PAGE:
Croatia is one of the most popular summer destinations in Europe. It’s the go-to spot for stunning beaches, rugged islands, historic architecture, and all the sailing you could ask for.
While it’s not as cheap as it used to be, it’s still an affordable destination compared to Western Europe. There are countless beaches and resorts stretching along the Dalmatian coast, as well as waterfalls and hiking trails further inland — not to mention plenty of Game of Thrones filming locations.
While it does get crowded in the summer, the country completely lives up to the hype.
This travel guide can give you the tips and tricks for visiting Croatia so you can plan the ultimate adventure without breaking the bank.
Table of Contents
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Top 5 Things to See and Do in Croatia
1. Visit Dubrovnik
2. Party in Split
3. Explore Plitvice Lakes National Park
4. Visit Rijeka
5. See Lokrum
Other Things to See and Do in Croatia
1. Visit Pula
Pula is a seaside city and home to an impressive 1st-century Roman amphitheater that overlooks the harbor that is used to hold concerts, film festivals, and even a summer festival dedicated to all things Roman. The festival, Spectacular Antiqva, is held at least once per week during the summer. Admission is 80 HRK. While you’re in Pula, be sure to visit the Archeology Museum and spend some time exploring Brijuni National Park (which is made up of a group of scenic islands). There’s also a 14th-century monastery here you can visit as well.
2. Go Island Hopping
With over 1,000 islands, it would be silly to travel to Croatia and not go island hopping. Plan to stay at least a couple of days on one of the islands to step back in time and get the full Croatian experience. The most popular islands to visit are Brac, Hvar, Krk, Cres, and Lošinj. However, don’t be afraid to get off the beaten path and explore some of the lesser-known islands such as Silba, Vis, and Lastovo. Most of the islands have ferries that cost less than 30 HRK each way.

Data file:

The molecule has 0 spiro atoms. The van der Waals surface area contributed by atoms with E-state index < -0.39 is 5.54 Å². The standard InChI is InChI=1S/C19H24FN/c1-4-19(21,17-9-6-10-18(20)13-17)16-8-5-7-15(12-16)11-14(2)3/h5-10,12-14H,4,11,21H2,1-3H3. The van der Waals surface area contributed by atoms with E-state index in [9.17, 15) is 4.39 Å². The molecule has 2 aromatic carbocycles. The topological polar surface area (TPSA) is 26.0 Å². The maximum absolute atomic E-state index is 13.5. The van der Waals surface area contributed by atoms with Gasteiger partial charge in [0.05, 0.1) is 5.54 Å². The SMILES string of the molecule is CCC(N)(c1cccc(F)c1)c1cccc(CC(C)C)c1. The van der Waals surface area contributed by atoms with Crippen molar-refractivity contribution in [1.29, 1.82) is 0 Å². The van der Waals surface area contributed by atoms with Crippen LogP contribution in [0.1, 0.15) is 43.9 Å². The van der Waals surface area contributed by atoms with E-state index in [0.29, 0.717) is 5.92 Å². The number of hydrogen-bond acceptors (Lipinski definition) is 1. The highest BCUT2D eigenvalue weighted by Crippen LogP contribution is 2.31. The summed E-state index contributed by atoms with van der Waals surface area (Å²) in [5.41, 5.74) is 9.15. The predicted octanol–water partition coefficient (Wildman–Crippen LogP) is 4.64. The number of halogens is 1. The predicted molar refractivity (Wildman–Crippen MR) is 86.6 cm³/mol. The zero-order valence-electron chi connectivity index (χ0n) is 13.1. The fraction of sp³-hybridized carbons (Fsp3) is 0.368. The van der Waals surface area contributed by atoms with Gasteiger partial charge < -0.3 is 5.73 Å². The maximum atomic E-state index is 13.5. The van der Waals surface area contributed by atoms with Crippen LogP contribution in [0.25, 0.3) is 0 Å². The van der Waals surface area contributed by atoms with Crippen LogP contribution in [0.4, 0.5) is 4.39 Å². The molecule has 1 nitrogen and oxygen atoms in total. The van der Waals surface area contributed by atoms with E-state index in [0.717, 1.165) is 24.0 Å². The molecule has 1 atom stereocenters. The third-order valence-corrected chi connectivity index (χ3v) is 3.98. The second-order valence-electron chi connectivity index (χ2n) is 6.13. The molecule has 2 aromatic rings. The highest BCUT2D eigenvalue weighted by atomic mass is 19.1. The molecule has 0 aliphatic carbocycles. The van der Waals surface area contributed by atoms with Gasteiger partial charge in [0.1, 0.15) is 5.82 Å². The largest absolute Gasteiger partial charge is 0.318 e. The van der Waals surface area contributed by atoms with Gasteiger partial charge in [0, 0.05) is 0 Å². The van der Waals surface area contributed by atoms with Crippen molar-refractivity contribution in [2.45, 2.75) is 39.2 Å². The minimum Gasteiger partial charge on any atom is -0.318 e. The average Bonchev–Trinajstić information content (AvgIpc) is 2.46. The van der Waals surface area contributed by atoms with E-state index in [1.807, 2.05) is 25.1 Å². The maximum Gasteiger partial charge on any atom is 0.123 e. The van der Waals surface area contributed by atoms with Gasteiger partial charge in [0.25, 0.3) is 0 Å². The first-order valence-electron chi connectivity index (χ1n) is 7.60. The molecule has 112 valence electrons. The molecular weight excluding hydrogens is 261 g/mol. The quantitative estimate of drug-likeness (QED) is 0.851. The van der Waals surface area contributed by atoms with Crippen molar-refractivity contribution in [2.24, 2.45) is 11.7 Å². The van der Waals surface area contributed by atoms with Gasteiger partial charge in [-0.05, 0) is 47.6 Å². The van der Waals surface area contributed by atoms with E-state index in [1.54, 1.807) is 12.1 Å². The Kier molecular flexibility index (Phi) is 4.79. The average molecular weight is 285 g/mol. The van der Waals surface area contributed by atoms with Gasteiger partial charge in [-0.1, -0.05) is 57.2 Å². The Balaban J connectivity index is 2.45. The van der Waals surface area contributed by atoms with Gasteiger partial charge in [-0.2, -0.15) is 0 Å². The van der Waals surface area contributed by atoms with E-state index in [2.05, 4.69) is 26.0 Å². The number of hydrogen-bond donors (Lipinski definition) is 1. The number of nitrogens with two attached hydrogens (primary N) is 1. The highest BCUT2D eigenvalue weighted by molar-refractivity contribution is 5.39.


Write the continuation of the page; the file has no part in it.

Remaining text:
3. See St. James’ Cathedral
Located in Sibenik, St. James is believed to be the world’s largest church built entirely of stone (there are no wooden or brick supports). It’s an architectural masterpiece that was started in 1431 and wasn’t completed until 1536. It’s massive and spacious with a rather dark and grim stone interior that feels very medieval. Some of the cathedral’s highlights are its frieze of 71 heads on the exterior walls, the tomb of Bishop Sizigori, and a 15th-century Gothic crucifix. Admission is 15 HRK.
4. Visit Krka Monastery
This Serbian Orthodox monastery is dedicated to the Archangel Michael and is one of the most important religious sites in Croatia. Founded in 1345, it’s located beside a small and peaceful lake forty-five minutes from Sibenik. Built in the Romanesque style, it boasts a unique mix of Byzantine and Mediterranean architecture. Underneath the building is a natural cave system (known locally as the ‘secret church’) where they have found Christian symbols dating back to the 1st century. The library also has books dating back to the 16th century. Admission is free.
5. Go diving
Thanks to Croatia’s seafaring history, the whole of the coastline is full of shipwrecks. Two of the most popular are Baron Gautsch (off the coast of Rovinj), and Taranto (off the coast of Dubrovnik). Expect to pay 289 HRK for a single-tank dive. Open water certification costs around 3,000 HRK. The best diving conditions are between May and November (September and October will be warm and less busy).
6. Visit the Museum of Broken Relationships
Located in Zagreb, this museum is full of mementos from failed relationships between family members, friends, and lovers. Items on display include clothing, jewelry, handwritten letters, photos, and more quirky items like bellybutton lint and old chocolate bars. Each item has a story attached to it, some funny, some gut-wrenching. The museum offers an honest, unpretentious look at humanity through its failed relationships. Admission is 40 HRK.